• Refinement of needle winding technology
  • Automation and control engineering
  • Path and trajectory planning
  • Modelling and system identification
  • Learning systems and image recognition


Traction machines for all-electric and hybrid electric vehicles have to meet high requirements in terms of quality, power density and costs. In order to meet these demands, not only the design of the machine but also its production must be optimized.The industry standard for the production of rotating field stators is the insertion technology. It has disadvantages that are particularly evident in the field of electromobility. On one hand, the degree of copper filling and thus the power density are limited. As a consequence, the vehicle range is reduced. On the other hand, many manual activities are necessary in downstream manufacturing processes, which lead to high unit costs and greater deviations in quality. In contrast, the needle winding technology without end plates enables the wire to be precisely deposited in a compact form and thus maximum copper filling levels can be achieved. Furthermore, precise wire deposit allows the automation of downstream processes. Moreover, current market developments indicate that DC-excited synchronous motors are becoming increasingly prevalent in the drive train of electric vehicles. This expands the range of applications for needle winding technology with the production of optimized rotor windings. The aim of this research project is the enhancement and optimization of needle winding technology towards a digital product development process, which—similar to CAD/CAM—will enable an automated implementation of electromagnetically optimized winding patterns on flexible needle winding systems. The realization of this process requires the consideration of varied topics such as automated dynamic trajectory planning, wire tension modeling and control, the use of adaptive systems for process optimization and the development of automation concepts for downstream production steps.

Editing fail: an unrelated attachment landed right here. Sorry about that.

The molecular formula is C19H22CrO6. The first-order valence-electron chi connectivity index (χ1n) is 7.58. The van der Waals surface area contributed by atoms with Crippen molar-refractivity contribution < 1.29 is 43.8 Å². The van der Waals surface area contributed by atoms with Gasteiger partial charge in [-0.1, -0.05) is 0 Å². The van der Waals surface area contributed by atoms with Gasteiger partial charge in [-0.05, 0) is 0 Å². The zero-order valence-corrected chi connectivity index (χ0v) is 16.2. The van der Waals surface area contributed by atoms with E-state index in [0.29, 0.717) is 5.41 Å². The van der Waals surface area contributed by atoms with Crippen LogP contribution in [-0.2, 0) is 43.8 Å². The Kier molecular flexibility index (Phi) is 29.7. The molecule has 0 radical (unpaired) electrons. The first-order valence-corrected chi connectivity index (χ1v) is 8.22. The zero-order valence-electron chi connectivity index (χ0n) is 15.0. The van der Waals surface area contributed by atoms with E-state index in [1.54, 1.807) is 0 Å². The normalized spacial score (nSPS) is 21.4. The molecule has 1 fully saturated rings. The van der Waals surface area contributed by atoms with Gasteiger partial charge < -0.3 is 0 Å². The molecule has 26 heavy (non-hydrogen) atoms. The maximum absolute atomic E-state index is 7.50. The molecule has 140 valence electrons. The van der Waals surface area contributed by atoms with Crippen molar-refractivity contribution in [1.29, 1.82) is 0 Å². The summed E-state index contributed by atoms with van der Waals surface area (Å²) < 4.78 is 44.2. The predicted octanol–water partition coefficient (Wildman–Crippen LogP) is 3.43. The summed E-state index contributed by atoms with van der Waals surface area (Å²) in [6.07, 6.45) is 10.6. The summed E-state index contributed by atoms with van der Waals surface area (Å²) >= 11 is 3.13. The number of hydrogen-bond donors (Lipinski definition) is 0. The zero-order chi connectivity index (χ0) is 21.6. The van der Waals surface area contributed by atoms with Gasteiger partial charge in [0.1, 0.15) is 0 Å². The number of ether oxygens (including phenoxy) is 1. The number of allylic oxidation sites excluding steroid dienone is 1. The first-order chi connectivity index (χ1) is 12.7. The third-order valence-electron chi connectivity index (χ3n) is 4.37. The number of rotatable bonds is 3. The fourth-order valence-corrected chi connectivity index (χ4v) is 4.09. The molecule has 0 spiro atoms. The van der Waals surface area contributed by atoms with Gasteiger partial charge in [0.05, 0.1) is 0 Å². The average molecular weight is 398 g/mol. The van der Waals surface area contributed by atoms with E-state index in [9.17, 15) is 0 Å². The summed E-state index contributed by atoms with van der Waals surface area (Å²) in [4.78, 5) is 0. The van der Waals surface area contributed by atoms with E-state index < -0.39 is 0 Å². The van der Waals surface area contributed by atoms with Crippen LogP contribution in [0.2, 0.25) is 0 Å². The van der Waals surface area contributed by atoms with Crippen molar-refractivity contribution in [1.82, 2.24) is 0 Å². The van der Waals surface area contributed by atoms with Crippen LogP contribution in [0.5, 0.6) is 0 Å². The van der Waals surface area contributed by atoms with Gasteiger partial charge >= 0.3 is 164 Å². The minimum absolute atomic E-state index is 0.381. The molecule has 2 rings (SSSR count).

Research Assistant Institute of Innovative Mobility (IIMo)
Markus Kohler, M.Sc.
Phone: +49 841 9348-6426
Room: S421


This project is funded by the German federal Ministry of Education and Research within the funding program Forschung an Fachhochschulen (grant number 13FH210PX6).